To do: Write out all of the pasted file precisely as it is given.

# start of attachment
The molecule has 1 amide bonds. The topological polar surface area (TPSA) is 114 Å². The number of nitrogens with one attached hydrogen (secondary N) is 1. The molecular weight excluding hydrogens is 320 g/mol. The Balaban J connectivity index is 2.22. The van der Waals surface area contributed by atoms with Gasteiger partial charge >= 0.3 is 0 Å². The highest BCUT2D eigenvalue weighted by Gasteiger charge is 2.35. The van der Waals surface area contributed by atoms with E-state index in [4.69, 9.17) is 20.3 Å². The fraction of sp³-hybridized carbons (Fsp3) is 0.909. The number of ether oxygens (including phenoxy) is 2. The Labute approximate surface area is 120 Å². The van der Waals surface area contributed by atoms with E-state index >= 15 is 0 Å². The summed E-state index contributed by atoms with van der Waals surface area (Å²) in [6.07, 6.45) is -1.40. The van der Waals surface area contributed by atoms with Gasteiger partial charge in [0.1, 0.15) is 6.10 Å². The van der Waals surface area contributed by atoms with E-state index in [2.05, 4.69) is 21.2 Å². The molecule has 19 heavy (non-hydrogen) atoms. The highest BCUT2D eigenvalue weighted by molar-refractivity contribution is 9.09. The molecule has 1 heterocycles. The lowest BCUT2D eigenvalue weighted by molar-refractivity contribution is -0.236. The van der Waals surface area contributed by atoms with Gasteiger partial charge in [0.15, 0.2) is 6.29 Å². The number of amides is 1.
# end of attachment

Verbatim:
The molecule has 1 amide bonds. The topological polar surface area (TPSA) is 114 Å². The number of nitrogens with one attached hydrogen (secondary N) is 1. The molecular weight excluding hydrogens is 320 g/mol. The Balaban J connectivity index is 2.22. The van der Waals surface area contributed by atoms with Gasteiger partial charge >= 0.3 is 0 Å². The highest BCUT2D eigenvalue weighted by Gasteiger charge is 2.35. The van der Waals surface area contributed by atoms with E-state index in [4.69, 9.17) is 20.3 Å². The fraction of sp³-hybridized carbons (Fsp3) is 0.909. The number of ether oxygens (including phenoxy) is 2. The Labute approximate surface area is 120 Å². The van der Waals surface area contributed by atoms with E-state index >= 15 is 0 Å². The summed E-state index contributed by atoms with van der Waals surface area (Å²) in [6.07, 6.45) is -1.40. The van der Waals surface area contributed by atoms with Gasteiger partial charge in [0.1, 0.15) is 6.10 Å². The van der Waals surface area contributed by atoms with E-state index in [2.05, 4.69) is 21.2 Å². The molecule has 19 heavy (non-hydrogen) atoms. The highest BCUT2D eigenvalue weighted by molar-refractivity contribution is 9.09. The molecule has 1 heterocycles. The lowest BCUT2D eigenvalue weighted by molar-refractivity contribution is -0.236. The van der Waals surface area contributed by atoms with Gasteiger partial charge in [0.15, 0.2) is 6.29 Å². The number of amides is 1.